A period of financial hardship may leave you with unmanageable debt. If you find yourself unable to meet your monthly obligations you may be forced to consider bankruptcy. Here is a discussion of the new bankruptcy laws along with some powerful credit repair strategies designed to minimize the impact of bankruptcy on your credit.
A Changing World
Bankruptcy is not as attractive an option as it once was. Many people attempting to discharge debts in a Chapter 7 bankruptcy are now forced into a Chapter 13 repayment plan. Many more are discovering that they do not qualify at all. Let’s take a look at the new bankruptcy laws as well as some credit repair strategies that will help you minimize the damage to your credit report.
The Bankruptcy Abuse Prevention and Consumer Protection Act (BAPCPA) of 2005 set up a gamut of barriers designed to disqualify applicants from discharging debt in a Chapter 7 bankruptcy. Those that no longer qualify for a Chapter 7 bankruptcy may be forced into a Chapter 13 repayment plan. Prior to 2005 individual cases were examined and judged on a rather subjective basis; post-BAPCPA applicants are subject to more restrictive guidelines, the first of which is a means test.
Chapter 7 Means Test
If your income is below the median income in your state you automatically qualify for Chapter 7. If your income is above the median you must calculate your disposable monthly income (DMI) to determine whether you a capable of making payments on your debts sufficient to qualify for Chapter 13. Your DMI is calculated by subtracting certain allowable expenses from your monthly income. If the DMI is less than $100 per month, you are permitted to file under Chapter 7. If the DMI is above $100, you must instead file under Chapter 13. Please note that there are exceptions to these rules, so please consult an attorney before making a decision.
Additional Requirements for Filers
There are a number of additional requirements that make the process of bankruptcy more difficult including mandatory credit counseling from an approved credit counseling agency prior to filing, as well as a course in personal financial management after filing the bankruptcy. If you end up in a Chapter 13 plan the new law increases the amount of debt that you will repay, and the old “super discharge” provision, which allowed the discharge of some debt under Chapter 13, has been significantly cut. Another major restriction is a new $150,000 cap on the amount of equity in your home that you can exempt from creditors claims.
Credit Repair Solutions
If you do qualify, and subsequently file bankruptcy, there is quite a bit you can do to mitigate the damage to your credit report. First, let’s take a look at the Fair Credit Reporting Act (FCRA) and then discuss the credit repair strategies that will help you repair your credit after your discharge.
Bankruptcy, Credit Repair, and the FCRA
The only reference to bankruptcy in the FCRA is as follows: § 605. Requirements relating to information contained in consumer reports [15 U.S.C. §1681c] (a) Information excluded from consumer reports. Except as authorized under subsection (b) of this section, no consumer reporting agency may make any consumer report containing any of the following items of information: (1) Cases under title 11 [United States Code] or under the Bankruptcy Act that, from the date of entry of the order for relief or the date of adjudication, as the case may be, antedate the report by more than 10 years.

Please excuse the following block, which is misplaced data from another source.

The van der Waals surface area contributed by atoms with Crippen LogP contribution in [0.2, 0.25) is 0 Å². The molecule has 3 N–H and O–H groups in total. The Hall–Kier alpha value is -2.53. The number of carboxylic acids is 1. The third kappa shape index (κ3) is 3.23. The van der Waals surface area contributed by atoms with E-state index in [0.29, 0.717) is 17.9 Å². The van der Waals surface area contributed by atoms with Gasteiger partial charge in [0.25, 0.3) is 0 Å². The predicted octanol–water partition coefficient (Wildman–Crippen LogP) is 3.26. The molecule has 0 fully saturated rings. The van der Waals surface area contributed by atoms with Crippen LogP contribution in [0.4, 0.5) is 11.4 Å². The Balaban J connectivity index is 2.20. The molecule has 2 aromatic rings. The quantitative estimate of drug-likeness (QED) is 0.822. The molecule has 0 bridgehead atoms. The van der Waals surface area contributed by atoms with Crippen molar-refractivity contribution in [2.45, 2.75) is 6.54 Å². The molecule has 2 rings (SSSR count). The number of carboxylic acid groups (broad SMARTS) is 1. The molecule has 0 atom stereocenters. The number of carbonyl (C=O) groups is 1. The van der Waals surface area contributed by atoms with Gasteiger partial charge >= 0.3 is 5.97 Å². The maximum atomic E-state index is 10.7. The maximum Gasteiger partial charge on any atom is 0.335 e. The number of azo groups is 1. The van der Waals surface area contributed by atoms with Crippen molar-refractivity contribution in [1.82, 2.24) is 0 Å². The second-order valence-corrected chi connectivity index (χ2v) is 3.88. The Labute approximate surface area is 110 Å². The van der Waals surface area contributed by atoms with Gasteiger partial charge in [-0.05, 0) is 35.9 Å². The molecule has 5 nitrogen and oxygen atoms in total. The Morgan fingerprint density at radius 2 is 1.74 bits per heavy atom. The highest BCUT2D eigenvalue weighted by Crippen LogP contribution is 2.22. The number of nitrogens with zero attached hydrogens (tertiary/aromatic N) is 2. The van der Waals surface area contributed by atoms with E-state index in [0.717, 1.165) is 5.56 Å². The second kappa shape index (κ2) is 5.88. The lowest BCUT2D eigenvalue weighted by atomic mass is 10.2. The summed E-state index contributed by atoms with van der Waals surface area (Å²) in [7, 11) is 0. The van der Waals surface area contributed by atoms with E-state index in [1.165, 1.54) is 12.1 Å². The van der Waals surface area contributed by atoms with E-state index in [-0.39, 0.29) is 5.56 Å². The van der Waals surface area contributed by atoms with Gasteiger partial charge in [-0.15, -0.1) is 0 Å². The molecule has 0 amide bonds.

Bankruptcy and the Credit Bureaus
Fortunately, the story does not end there. A critical distinction that many people miss as they consider their credit repair options is that the accounts included in bankruptcy are subject to all of the FCRA stipulations about accuracy quite separate from the issue of the reference to bankruptcy as a public record. In addition, the credit bureaus have their own internal policies about the reporting of accounts after discharge. And here is where your opportunity for credit repair really shines.
Credit Repair Strategy
The credit bureaus operate with an implicit understanding that once an account is discharged in bankruptcy it enters a new phase which nullifies its status prior to discharge; a discharged account, by definition, cannot be in collection, or with a past due balance. Discharge modifies the condition of the account as well as the legal relationship between creditor and debtor forever. The approach adopted by the credit bureaus for all items discharged in a bankruptcy is to remove all defunct derogatory information and to insert a single information line stating that the account was included in bankruptcy. But credit repair will not happen without your participation.
The Credit Repair Plot Thickens
It is crucial to know that you must initiate the restatement of discharged items on your report. The credit bureaus will not correct your report without receiving specific instructions from you. Too many people make the mistake of believing that these things will take care of themselves without attention. There is no reason that you should suffer from bad credit for years after a bankruptcy. An intelligent credit repair effort can eliminate the majority of damaging information and get you back on your feet before you know it.
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